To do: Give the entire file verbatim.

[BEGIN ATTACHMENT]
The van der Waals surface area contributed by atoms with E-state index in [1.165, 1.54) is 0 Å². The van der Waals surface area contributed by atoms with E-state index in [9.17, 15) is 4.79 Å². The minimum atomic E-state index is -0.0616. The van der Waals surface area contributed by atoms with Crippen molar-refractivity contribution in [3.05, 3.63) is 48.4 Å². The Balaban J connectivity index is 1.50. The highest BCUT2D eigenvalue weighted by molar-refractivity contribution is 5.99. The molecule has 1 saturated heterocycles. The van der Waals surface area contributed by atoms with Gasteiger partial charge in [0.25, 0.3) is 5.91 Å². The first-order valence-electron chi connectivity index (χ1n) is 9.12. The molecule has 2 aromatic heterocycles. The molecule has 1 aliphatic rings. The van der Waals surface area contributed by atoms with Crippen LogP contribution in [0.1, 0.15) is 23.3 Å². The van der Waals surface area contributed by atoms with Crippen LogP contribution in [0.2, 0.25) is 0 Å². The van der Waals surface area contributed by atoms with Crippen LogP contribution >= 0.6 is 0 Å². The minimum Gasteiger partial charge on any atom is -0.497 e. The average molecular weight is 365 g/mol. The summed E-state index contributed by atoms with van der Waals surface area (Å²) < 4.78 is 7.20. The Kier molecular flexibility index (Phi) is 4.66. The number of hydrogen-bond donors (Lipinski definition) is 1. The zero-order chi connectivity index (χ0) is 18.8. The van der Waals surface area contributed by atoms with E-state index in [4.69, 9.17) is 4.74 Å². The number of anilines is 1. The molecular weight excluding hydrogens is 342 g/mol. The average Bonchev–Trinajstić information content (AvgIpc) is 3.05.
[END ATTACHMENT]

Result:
The van der Waals surface area contributed by atoms with E-state index in [1.165, 1.54) is 0 Å². The van der Waals surface area contributed by atoms with E-state index in [9.17, 15) is 4.79 Å². The minimum atomic E-state index is -0.0616. The van der Waals surface area contributed by atoms with Crippen molar-refractivity contribution in [3.05, 3.63) is 48.4 Å². The Balaban J connectivity index is 1.50. The highest BCUT2D eigenvalue weighted by molar-refractivity contribution is 5.99. The molecule has 1 saturated heterocycles. The van der Waals surface area contributed by atoms with Gasteiger partial charge in [0.25, 0.3) is 5.91 Å². The first-order valence-electron chi connectivity index (χ1n) is 9.12. The molecule has 2 aromatic heterocycles. The molecule has 1 aliphatic rings. The van der Waals surface area contributed by atoms with Crippen LogP contribution in [0.1, 0.15) is 23.3 Å². The van der Waals surface area contributed by atoms with Crippen LogP contribution in [0.2, 0.25) is 0 Å². The van der Waals surface area contributed by atoms with Crippen LogP contribution >= 0.6 is 0 Å². The minimum Gasteiger partial charge on any atom is -0.497 e. The average molecular weight is 365 g/mol. The summed E-state index contributed by atoms with van der Waals surface area (Å²) < 4.78 is 7.20. The Kier molecular flexibility index (Phi) is 4.66. The number of hydrogen-bond donors (Lipinski definition) is 1. The zero-order chi connectivity index (χ0) is 18.8. The van der Waals surface area contributed by atoms with E-state index in [4.69, 9.17) is 4.74 Å². The number of anilines is 1. The molecular weight excluding hydrogens is 342 g/mol. The average Bonchev–Trinajstić information content (AvgIpc) is 3.05.